Manitoba·★★★★★ REVIEW

Forget Me Not — The Alzheimer's Whodunnit

What's most impressive in Forget Me Not is the way Rob Gee uses the whodunit trope as a way to expose the real-life indignities of living with late stage dementia.

Rob Gee's solo show is funny — and heartbreaking — as hell

(Rob Gee)

Rating: ★★★★★

Company: Rob Gee

Genre: Play - Comedy

Venue: 21 - MTYP Mainstage

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How's this for a twist on the whodunit? British standup poet Rob Gee makes the unusual choice to set his in an Alzheimer's ward, which leads to all kinds of comic fodder: if your memory is sketchy to begin with, how on earth can you remember if you've accidently bludgeoned someone to death with a paperweight?

Gee is an engaging, goofy performer, who slips effortlessly into multiple characters (at least nine, by my count) — patients, ward nurses with the "interpersonal skills of fighting gerbils," and one metaphor-mixing detective. The writing is smart, witty, and razor-sharp.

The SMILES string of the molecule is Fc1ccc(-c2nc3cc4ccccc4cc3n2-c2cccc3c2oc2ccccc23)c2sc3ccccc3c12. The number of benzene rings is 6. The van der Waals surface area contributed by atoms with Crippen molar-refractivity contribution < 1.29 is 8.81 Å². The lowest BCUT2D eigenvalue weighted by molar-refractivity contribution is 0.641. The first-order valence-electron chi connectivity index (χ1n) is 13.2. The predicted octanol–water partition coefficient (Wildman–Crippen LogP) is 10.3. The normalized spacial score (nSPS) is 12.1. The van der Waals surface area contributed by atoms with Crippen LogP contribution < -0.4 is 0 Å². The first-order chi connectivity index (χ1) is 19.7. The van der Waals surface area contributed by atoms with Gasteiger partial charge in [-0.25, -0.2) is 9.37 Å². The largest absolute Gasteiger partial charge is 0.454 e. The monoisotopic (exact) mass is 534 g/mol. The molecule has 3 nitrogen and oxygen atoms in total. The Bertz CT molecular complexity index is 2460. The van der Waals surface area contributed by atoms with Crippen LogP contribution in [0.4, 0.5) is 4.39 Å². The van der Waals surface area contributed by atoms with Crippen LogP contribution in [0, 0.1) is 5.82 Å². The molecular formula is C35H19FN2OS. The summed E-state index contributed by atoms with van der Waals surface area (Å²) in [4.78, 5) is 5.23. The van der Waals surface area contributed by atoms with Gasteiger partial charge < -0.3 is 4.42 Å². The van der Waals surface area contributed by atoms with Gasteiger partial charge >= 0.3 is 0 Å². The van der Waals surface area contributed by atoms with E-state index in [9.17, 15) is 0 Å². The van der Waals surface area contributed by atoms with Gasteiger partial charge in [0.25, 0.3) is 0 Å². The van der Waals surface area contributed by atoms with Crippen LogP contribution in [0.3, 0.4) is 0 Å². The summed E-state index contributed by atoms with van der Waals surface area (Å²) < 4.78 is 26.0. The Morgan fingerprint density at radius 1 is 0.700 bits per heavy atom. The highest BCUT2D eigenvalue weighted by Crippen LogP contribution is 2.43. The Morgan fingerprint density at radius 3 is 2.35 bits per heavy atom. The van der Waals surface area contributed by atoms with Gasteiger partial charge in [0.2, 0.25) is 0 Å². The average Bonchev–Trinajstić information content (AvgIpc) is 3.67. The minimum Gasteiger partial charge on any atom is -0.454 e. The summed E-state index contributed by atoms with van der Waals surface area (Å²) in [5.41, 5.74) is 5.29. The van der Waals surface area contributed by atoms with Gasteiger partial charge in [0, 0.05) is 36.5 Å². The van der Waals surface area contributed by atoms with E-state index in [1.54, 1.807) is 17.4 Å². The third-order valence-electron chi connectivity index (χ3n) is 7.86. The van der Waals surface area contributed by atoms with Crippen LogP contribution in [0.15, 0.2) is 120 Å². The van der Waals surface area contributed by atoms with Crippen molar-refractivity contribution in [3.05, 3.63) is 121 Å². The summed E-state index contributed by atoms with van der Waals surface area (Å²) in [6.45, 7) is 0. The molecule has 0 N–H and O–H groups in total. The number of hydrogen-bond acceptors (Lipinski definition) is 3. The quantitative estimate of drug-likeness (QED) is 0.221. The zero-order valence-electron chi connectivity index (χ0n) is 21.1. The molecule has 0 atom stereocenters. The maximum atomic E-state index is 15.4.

But what's most impressive is the way Gee has used the whodunit trope as a way to expose the real-life indignities of living with late-stage dementia. Gee knows what he's talking about: he worked as a registered nurse in psychiatric units for over a decade. He's seen first-hand how "people with the worst memories tend to be the most forgotten about." 

Part social commentary, part black comedy, and part Clue, Forget Me Notis the second in a trilogy of shows Gee's written about mental health.  He understands that the best way to draw attention to an issue is make it as funny — and heartbreaking — as hell.

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